There is no global warming, right? Just a figment of our imagination, right?
For perspective, a year ago today in 2019:
My garden thought it was late March/early April yesterday. Today it’s definitely ready for spring break.
The air feels unnatural because it is this time of year for cold, crisp air not buoyant spring air. My bulbs are popping and this will wreak havoc with my hydrangeas undoubtedly. Also? Harmful pests won’t die off properly.
Is winter my favorite season? No not really but winter is a very important season in my garden. Right now even the songbirds are confused!
I did wander about looking at my witch hazels some more. They are supposed to be blooming!
And I checked out my evergreen ferns. They are so cool to see in the winter….hopefully winter returns soon. We need it or more of my plants will become confused and not just the daffodil bulbs starting to pop.
My rhododendrons are setting wonderful buds. Yet another reason for winter to return. I want flowers in the spring please.
Today I ordered tree peonies to be planted next fall. I am pretty excited about that. Mutan or tree peonies are slow growing but so worth it. Here is a bloom from 2016:
My dear friend Dr. Foo has the most amazing tree peony garden. The photo above this paragraph is one he gave to me a few years ago. He was even part of a big tree peony article in the Philadelphia Inquirer in 2011.
These next two photos are tree peonies from Dr. Foo’s garden:
I do not have room for a lot of tree peonies, but I do want to introduce a couple more next fall. The good thing about the bones of a winter garden is you can look out and imagine where something might like to go.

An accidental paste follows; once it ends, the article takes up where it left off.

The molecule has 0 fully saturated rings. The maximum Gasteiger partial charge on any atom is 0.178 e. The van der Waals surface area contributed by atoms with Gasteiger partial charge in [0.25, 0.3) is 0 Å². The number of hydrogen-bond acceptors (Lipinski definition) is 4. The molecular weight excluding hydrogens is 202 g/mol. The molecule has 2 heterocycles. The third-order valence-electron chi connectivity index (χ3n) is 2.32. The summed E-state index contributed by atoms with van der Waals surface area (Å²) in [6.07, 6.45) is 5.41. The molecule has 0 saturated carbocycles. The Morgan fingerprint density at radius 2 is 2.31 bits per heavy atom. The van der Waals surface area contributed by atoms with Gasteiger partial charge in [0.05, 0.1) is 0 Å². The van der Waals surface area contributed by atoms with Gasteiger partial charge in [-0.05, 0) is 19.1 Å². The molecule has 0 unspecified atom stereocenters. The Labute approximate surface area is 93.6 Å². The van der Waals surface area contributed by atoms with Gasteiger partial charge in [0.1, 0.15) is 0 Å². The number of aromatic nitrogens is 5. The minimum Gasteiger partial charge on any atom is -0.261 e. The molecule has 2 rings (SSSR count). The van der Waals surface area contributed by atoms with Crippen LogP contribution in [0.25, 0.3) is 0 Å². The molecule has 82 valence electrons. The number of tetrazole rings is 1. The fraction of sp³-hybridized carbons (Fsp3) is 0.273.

Last year was a hard year on my peonies. While some bloomed amazingly well, I may have lost one or two to rot from too much rain, and later drought-like conditions may have also harmed other peonies.
There are three kinds of peonies. Tree, herbaceous, and Itoh. I have all three in my garden. My most reliable are the old time peonies (three bare root peonies purchased from White Flower Farm) but peonies can take a few years to get established so I have others which are getting fairly well established like the pair of Sorbet peonies I purchased from Applied Climatology a few years ago.
This is my sorbet:
Peonies do require patience. And when you plant them bare root, maybe you will get a flower or two your first subsequent spring, maybe nothing for a couple of subsequent springs. They need to get established. And if you don’t plant them exactly right they are fussy too. I planted a couple of peonies a smidge too deep and they didn’t bloom the first year after I planted them￼!
We’ll see what happens this spring with a lot of my newer peonies. ￼I did have some bare roots I planted in the fall of 2018 that really didn’t show up last spring in 2019. We will see what happens this spring.
But until spring is truly here, I will be appreciative of my winter bloomers – my witch hazels.
Thanks for visiting with me today!